Thomas Hardy (was: Re: survey results, part 1)

Melissa Proffitt Melissa at
Wed Jan 5 23:02:31 EST 2000

On Wed, 5 Jan 2000 16:56:53 -0500 , McMullin, Elise wrote:

>	Melissa commented on Tess:
>	"I think she's also giving Angel a second chance to finally be a
>good person, the slimy jerk."
>	Now I remember how Mrs. B. (the teacher) tied her whole thing
>together.  Angel was the Christ figure (oi) and you know, hung with the
>miserable sinner and so on, and in the end she like recognized her
>unworthiness of the mercy of her savior thus commending her sister into his
>hands, an unselfish act, showing a recognition of all this on her part.
>It's nice to realize it all was truly mindboggling.

Well, I just finished re-reading it this afternoon.  Until today I was
willing to give your teacher at least a little credit.  Now I'm convinced
that she was seriously warped.  There is absolutely no justification for her
reading.  Less than none.  You know that last little bit, when Tess is
asking Angel to take care of her sister (poor kid is named 'Liza Lu)?  It's
all about keeping her safe and how she's just what Tess was like before she
met Alec, and Tess wants Angel to love her and care for her and give her the
chance that Tess didn't have.  There's nothing about guilt or "oh I'm so
terrible and evil and impure" or crap like that.  It's touching and sad,
because Angel is essentially being asked to take on this responsibility for
a girl he hardly knows.  On his part it's practically an act of penance.

Anyway, I know I'm going on and on...good book.  Great book.  Your teacher
was a nut.

>	"I took my first literary criticism class when I was twelve, taught
>> an excellent teacher who NEVER told us what any of our books meant.  I
>> didn't realize how good this was till much later."
>	That's a great teacher.  If you know where that teacher is, I
>encourage you to write a letter of thanks if you never have - just for being
>a great teacher.

I wrote to her when I graduated from high school, just before I went off to
college.  She was retired by then and sent a nice note back to me.  It was
just--I got to that point, and I had just spent four years going through the
Texas educational system and had won all these honors and things, and all my
teachers were taking credit for teaching me--but the truth was I learned
just about everything I needed to know about reading from Mrs. Simone.  Not
only the basics of reading, but that there is something worthy in books of
all genres--not just the traditional classics.  The difference between
something solid and true, and something that's merely entertaining but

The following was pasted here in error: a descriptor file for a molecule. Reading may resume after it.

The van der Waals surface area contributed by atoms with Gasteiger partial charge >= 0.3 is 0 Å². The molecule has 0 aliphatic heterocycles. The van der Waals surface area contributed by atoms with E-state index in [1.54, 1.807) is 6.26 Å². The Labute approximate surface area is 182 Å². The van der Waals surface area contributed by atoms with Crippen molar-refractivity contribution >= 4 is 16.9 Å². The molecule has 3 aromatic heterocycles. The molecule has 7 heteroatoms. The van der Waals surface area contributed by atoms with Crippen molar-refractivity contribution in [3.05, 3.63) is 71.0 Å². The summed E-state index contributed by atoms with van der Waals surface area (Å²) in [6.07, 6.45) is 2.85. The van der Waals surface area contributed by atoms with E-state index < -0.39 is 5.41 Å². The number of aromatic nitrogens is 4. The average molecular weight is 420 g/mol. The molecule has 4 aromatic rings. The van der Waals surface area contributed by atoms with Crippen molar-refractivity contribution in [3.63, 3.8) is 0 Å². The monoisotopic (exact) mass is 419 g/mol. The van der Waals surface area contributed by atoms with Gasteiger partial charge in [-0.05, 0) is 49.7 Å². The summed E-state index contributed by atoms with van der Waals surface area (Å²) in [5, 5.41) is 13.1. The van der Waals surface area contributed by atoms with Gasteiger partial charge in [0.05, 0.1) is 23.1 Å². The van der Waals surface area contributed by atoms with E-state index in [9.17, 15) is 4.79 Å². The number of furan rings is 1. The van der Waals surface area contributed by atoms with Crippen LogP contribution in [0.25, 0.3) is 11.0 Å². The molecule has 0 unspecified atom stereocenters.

leaves you unmoved.  She genuinely respected and loved every student she
taught, not just the brilliant ones.  I remember entering her class and very
nearly dropping out because I was afraid that in learning to read critically
I would stop enjoying books.  And it's true that there are some books I can
no longer enjoy.  But that's more than offset by what I gained in the
>	"See, your interpretation was a good one!  But it sounds like (from
>> other post) you didn't have much choice other than to shut up.  I hate
>> that.
>> That's not teaching, that's indoctrination.  And there's never been a
>> teacher who couldn't learn something from the students."
>	Mainly my school experience was along these lines - memorization and
>parroting back.  As anybody can tell from this list  ;), I am constantly
>misplacing specifics and going vague.  It was he**.  I remember we had this
>ridiculous test on Pride and Prejudice, which I must have read at least 10
>times by then, and one of the questions was - "How far was it from the
>Bennet's house to Meryton" (or whatever the town was).  This test was to
>"prove you read the book."  It's mentioned in one line, once, when the
>Bennet girls first walk in to town.  My teacher's comment, "If you read
>every line you should know that.  You probably skimmed."  Argh.  lol, it's
>very good to not be free of that.

Let's see.  I've read _Pride and Prejudice_ about, um, well at least fifteen
times in the last ten years, and I can't remember that distance.  My reply
is:  if you're reading just for nitpicky facts, you probably didn't read the
book at all.

Aren't you glad it's all over?

Do you even have the remotest question about why I'm homeschooling my

Melissa Proffitt
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